Saeed Akhtar Mirza has just woken up from a nap. His hair flops to his side neatly. It is a hot day and Mirza sinks into the chair, his feet bare. In Delhi to promote his new book Memory In The Age Of Amnesia—A Personal History Of Our Times, Mirza, who has retired from films, is still raging. And it is heartening. Because, he has a lot to say. None of it is pleasant, though.
His book has his concerns—stories, half-fiction, brutal truths—and is disturbing. Tell him that and he says, “Thank you. I am glad. The intention was not to deliberately obfuscate. There was an agenda at the back of my head. I had things to say. Not just [about] India, but the world that we have inherited.”
Raging, ranting, bitter, tormented, heartbroken, Mirza holds up a mirror to the ugliness of the world today—intolerance, riots, poverty, freedom and the shattered dream of India. “We have reached a point of time in our evolution when the present is so time consuming that to reflect about other things is very difficult. It is almost becoming impossible. You end up going through life like a zombie. That is what ‘they’ want. The ‘they’ is now mythical to me. I don’t know who ‘they’ is,” he said, genuinely baffled. “But I do know that it helps us not to think about war and devastation, hunger and disease. We can give it our fleeting moment of sympathy because we cannot get engaged with it.’’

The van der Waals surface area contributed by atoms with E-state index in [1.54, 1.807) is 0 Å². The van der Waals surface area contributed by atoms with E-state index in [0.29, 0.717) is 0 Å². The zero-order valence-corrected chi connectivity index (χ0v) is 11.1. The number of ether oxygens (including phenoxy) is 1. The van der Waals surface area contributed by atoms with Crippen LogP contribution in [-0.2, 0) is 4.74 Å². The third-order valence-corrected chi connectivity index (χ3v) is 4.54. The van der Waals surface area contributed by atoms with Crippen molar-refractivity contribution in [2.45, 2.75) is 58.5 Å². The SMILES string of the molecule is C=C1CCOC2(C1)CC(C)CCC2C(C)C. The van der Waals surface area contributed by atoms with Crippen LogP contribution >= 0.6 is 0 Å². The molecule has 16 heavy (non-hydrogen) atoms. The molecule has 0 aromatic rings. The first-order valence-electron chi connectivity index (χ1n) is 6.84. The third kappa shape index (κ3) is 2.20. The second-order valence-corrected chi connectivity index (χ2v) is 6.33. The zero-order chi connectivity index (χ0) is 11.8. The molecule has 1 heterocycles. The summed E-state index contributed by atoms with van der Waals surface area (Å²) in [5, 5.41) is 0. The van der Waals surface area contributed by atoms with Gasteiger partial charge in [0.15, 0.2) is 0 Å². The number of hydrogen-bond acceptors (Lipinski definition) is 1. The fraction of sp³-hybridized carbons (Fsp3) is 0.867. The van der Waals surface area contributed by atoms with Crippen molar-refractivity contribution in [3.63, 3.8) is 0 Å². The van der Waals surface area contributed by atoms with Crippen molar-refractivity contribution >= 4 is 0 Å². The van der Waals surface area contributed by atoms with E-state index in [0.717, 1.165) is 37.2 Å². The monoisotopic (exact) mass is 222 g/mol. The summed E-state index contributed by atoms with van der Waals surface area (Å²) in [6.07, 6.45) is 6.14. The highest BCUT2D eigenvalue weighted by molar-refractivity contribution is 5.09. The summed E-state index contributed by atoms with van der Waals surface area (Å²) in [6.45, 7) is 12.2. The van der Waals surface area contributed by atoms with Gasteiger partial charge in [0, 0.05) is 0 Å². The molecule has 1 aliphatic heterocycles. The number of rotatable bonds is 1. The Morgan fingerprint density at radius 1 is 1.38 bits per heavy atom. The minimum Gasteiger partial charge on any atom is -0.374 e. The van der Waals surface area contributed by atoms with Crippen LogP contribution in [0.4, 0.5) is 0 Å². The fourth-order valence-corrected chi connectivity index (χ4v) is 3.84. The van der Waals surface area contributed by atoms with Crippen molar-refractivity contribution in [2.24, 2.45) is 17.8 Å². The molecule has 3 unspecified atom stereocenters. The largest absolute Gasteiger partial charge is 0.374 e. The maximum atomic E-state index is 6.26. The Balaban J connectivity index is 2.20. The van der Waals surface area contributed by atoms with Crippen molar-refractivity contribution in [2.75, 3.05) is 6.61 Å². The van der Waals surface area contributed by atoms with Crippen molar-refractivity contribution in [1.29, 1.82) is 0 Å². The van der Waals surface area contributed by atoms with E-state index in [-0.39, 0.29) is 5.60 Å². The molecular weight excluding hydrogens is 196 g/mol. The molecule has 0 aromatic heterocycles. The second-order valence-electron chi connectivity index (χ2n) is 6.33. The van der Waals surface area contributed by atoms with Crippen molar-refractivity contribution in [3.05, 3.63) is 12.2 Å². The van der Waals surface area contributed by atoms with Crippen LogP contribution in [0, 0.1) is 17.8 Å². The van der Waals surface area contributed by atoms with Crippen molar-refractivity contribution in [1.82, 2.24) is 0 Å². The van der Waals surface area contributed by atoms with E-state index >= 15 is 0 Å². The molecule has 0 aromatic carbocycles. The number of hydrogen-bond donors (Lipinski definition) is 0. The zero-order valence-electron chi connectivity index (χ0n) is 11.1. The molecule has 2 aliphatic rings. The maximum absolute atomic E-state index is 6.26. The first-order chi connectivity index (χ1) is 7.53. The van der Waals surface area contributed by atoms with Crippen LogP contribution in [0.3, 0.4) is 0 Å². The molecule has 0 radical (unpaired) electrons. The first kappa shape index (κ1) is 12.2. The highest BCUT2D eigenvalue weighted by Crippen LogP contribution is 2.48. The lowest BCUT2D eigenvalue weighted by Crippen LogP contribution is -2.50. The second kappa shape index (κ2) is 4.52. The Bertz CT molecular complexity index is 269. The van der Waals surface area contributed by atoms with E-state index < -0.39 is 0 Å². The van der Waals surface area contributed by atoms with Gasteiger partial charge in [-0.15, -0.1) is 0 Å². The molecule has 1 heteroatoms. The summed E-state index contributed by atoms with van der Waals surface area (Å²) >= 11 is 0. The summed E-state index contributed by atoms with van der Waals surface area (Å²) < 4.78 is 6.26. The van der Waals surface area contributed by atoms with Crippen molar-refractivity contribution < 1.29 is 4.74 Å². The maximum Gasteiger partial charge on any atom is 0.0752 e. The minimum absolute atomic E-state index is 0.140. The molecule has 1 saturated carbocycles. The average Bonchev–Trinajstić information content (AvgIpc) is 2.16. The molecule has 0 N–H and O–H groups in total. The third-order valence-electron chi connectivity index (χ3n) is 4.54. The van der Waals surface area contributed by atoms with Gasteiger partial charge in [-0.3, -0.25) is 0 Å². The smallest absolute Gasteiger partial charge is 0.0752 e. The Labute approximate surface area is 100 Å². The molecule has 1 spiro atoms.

It is the death of an idea, of ideals and idealism. For Mirza, who has been committed to this idea of India, the loss of the dream is personal, painful and real. He holds up signposts and weaves stories. So, there is one on Antilia—Mukesh Ambani’s home—which is thinly disguised as fiction. He also writes about the death of a “mass leader’’ (Bal Thackeray). Vietnam, Afghanistan, the Middle East, America, and, of course, home, Mirza crams the concerns of the world in one slim book.
There is the trademark Mirza humour that asserts itself time and again. “What you never learn in college’’—a conversation between a don-turned-politician and a young Columbia School of Journalism graduate—is dark, but extremely funny.
The dreams of his generation of equality, of civility, of Indian democracy, have long since vanished. This and a lot more keep Mirza up at night. “The word democracy has got to be retrieved and be given meaning once again. We actually believe we are democratic. We actually believe that the casting of votes changes peoples’ lives. We actually believe that. This is the immense tragedy of it all,” he said.
If the Bombay riots shook Mirza, he still cannot get over the image of a milkman on a bicycle who was lynched by a mob. His films were never escapism. Nor is his writing. “I made a mention of the old man on the bicycle. But I also made a mention of the guys who killed him. What dream did they have after what they did? I really want to know. Sometimes, I believe, they did not give a damn either way. I hope not. I hope I am wrong. But I might be bloody well right and that scares the hell out of me,’’ he said.
It is a question that refuses to go away. Nor should it.
Memory In The Age of Amnesia—A Personal History of Our Times
By Saeed Akhtar Mirza
Published by Context
Price:Rs 499; Pages:222